Newbie building a new coop has questions

Discussion in 'Coop & Run - Design, Construction, & Maintenance' started by Dooner, May 5, 2011.

  1. Dooner

    Dooner Chillin' With My Peeps

    185
    2
    103
    Apr 24, 2011
    I am in the planning stage. Bought a small prebuilt and can see it just wont do for the rough winters. It is also a real pain to clean, place food, access the hens and so on. I am thinking a small raised coop with space below as additional run. I built a 3 1/2 x 7 foot run. I have to get some pea gravel for the floor and secure the bottom from diggers yet.

    What is the minimum I should raise the coop off the ground to make it usable?

    What do you think of a trap door in the floor that serves as a ramp as well rather than a door on a side wall? How do you prevent the wood shavings from falling out?

    For five larger breed hens, is 4x4 foot a ggod size and on the other hand is 4x8 too big?

    I like the purina coop design and also the coop in the winter plans. I want it to be shingled, have two small windows in front. I lke the use of floor or wall vents place at the top for vetilation rather than removable or hinged panels. I want to put the external nest box on the side or back and a four foot door on the side for access and cleaning. I plan on attaching the pvc style feeder to the back of the door. Does it matter if the nest boxes are near the roosts or the food area?

    Any advice for me?

    Dooner
     
  2. BeccaOH

    BeccaOH Morning Gem Farm

    Oct 3, 2008
    east central Ohio
    I am by no means a builder. I had a friend build my first coop and went with a 10 x 12 building. [​IMG]

    I do have a rabbit hutch that is a double decker with floor ramp. I've tried using it for chicks, but the bedding is a real issue. I generally never use the ramp and just keep chicks on the top floor. I really don't know how you can keep from losing a lot of shavings down the floor trap even if you have retaining wall up around 3 sides of it. Also the trap door takes away from floor space.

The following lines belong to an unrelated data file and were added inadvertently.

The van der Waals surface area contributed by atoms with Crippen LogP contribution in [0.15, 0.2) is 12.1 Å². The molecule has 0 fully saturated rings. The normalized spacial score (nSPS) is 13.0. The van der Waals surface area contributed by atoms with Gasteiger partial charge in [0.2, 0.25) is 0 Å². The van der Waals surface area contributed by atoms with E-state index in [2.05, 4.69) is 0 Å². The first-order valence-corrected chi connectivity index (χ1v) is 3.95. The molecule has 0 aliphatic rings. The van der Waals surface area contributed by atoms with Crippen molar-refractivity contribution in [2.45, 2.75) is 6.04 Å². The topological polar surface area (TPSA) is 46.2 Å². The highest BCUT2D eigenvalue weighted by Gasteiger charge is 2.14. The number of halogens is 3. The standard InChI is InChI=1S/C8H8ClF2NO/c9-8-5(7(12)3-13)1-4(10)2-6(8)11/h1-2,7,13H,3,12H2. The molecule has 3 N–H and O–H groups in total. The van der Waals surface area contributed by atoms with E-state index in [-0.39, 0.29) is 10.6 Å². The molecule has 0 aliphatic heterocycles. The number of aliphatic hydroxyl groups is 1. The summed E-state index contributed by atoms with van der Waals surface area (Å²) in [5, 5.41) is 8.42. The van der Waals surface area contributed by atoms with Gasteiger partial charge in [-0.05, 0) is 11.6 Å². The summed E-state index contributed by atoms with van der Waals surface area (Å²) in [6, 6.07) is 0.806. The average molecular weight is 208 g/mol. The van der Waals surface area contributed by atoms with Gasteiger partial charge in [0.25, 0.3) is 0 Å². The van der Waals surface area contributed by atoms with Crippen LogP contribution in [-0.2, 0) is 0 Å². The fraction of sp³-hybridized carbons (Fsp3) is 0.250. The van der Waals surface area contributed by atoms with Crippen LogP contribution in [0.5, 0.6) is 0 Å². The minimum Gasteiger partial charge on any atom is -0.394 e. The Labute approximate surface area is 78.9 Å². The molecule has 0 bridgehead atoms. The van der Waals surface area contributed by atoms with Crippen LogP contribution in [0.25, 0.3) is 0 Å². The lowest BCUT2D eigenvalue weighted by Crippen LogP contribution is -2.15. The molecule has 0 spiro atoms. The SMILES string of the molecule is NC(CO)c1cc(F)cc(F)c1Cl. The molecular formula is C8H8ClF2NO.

Generally speaking you need 4 square feet indoors for a large fowl chicken. So a 4x4 coop really only holds 4 chickens (but you also have to consider the water and feed that may be in there taking up space too). To me [​IMG] bigger is always better. Your plans for just 5 chickens may very well grow.

    As long as you don't need to get under the coop yourself for cleaning, gathering eggs, etc, then 2 feet high would be about the minimum height that I'd go.
     
  3. patandchickens

    patandchickens Flock Mistress

    12,521
    85
    341
    Apr 20, 2007
    Ontario, Canada
    Quote:14" is minimally-usable, 18" is better.

    What do you think of a trap door in the floor that serves as a ramp as well rather than a door on a side wall? How do you prevent the wood shavings from falling out?

    Bad idea. Takes away way too much valuable floorspace (esp. in a small coop like yours) and shavings fall out real bad. Do door on side wall. Really really. Make it 6" or so above the floor, in fact, for near-perfect shavings retention.

    For five larger breed hens, is 4x4 foot a ggod size and on the other hand is 4x8 too big?

    There is no such thing as too big. I would not personally put more than 3 chickens in a 4x8, most BYCers would say it's plenty space for 5 (and that 4x4 is minimally-ok for 5) but it depends on what your goals are, just avoiding the highest likelihood of cannibalism or what else.

    Sounds quite reasonable in general though, good luck, have fun,

    Pat​
     

BackYard Chickens is proudly sponsored by